Many Alaskans are passionate about competing in sports and cheering for the state’s – and their respective region’s and local – sports teams and athletes. Yet, while professional football and basketball might seem like natural indoor stadium sports for this cold weather state, no current franchises exist in Alaska. Heck, Alaska doesn’t even have a professional hockey team these days! Despite this, there’s plenty of athletic competition and reasons to rah-rah around Alaska, a nonstop hub of unique sports that are inspired by northern life and landscapes.
In Alaska, cross-country runners and skiers, mountain climbers, back-country skiers and snowboarders, sled dog drivers and snow machine drivers, Alaska Native sports enthusiasts and student-athletes are among the state’s biggest, brightest stars.
Alaska Native culture and Alaska’s rugged roots make for some of the state’s most interesting, demanding and competitive sports. Alaska Native lifestyles and legacy created many games of strength and smarts, steadiness and savvy, from the ear pull to seal hop to one- and two-foot high kicks and the blanket toss. Many of these events evolved as popular competitive pastimes as a matter of survival. There’s often a uniquely Alaskan story, or sometimes many, that describe their origins. You can experience the games and athletes in person at big annual statewide events like the World Eskimo Indian Olympics and the Native Youth Olympics Games, or during exhibitions at places like the Alaska Native Heritage Center in Anchorage.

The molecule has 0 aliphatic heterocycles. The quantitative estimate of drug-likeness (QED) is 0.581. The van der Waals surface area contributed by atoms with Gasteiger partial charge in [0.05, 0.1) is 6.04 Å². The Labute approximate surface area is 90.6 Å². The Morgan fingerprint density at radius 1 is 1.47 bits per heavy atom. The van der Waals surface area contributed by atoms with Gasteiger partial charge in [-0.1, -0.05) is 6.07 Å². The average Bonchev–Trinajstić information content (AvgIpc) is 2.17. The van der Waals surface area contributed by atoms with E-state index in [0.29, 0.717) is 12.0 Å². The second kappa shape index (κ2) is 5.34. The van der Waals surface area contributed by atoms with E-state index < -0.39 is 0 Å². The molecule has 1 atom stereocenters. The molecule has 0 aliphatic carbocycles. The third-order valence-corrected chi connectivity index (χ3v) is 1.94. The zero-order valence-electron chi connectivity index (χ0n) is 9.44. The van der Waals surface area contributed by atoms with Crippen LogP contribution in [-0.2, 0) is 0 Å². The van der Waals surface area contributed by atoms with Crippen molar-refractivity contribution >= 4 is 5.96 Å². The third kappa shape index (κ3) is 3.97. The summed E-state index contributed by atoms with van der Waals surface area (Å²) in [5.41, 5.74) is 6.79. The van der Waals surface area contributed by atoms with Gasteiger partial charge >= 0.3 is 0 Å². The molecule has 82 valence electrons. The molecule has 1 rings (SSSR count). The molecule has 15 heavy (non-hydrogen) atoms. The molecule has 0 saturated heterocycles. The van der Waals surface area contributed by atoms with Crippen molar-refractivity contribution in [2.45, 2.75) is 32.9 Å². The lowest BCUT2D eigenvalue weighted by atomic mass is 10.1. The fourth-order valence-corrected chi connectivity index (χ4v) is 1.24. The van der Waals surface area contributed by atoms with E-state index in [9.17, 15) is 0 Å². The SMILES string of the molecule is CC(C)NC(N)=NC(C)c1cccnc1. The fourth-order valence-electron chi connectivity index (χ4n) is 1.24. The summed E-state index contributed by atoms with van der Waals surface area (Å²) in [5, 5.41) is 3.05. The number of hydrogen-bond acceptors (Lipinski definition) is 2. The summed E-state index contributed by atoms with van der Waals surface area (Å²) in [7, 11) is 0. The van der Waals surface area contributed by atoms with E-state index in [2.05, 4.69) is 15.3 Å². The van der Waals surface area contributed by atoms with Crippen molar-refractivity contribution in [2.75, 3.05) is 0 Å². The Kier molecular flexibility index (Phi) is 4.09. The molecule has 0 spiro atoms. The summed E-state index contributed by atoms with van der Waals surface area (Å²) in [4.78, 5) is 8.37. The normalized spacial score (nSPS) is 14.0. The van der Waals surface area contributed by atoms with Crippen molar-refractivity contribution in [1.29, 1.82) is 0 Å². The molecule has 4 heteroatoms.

The state’s official sport also hails from rural Alaska – dog mushing. Once utilized for transportation and hauling food, family and materials, canines and their sleds now pull in the attention of race fans around the state and beyond. There are events for all levels of dog teams and drivers. Friendly community races take place just about every winter weekend in many communities, while the pros compete in annual high stakes events: super-fast, short-distance sprints that jet through urban areas like the Open North American Championship and the Fur Rendezvous Open World Championship; and grueling thousand-mile marathons through Alaska’s toughest terrain like the Iditarod Trail Sled Dog Race and the Yukon Quest, which have worldwide followings and keep Alaskans enthralled at every checkpoint update.
Of course, other outdoor, snow-focused sports are popular here. Alaskans have won Olympic medals in cross-country skiing, downhill skiing and snowboarding, not to mention top honors in extreme winter sports. Nordic skiing is so prevalent, and skiers are so passionate, that Alaska’s larger communities have excellent groomed trail systems and races for all skiers, including throwback wood ski events and long marathon-length skis. Anchorage and Fairbanks trails even occasionally host national championships featuring future Olympians.
Alaska’s snow machine racers also take on short- and long-distance events, all of them at ridiculously high speeds. The Iron Dog is the toughest of them all as teams of two rip across a course that spans more than 2,000 miles between Willow, Nome and Fairbanks. Other snow machiners prefer big air to high speeds, competing in high-flying X-Games-like events of skills, thrills and occasional spills.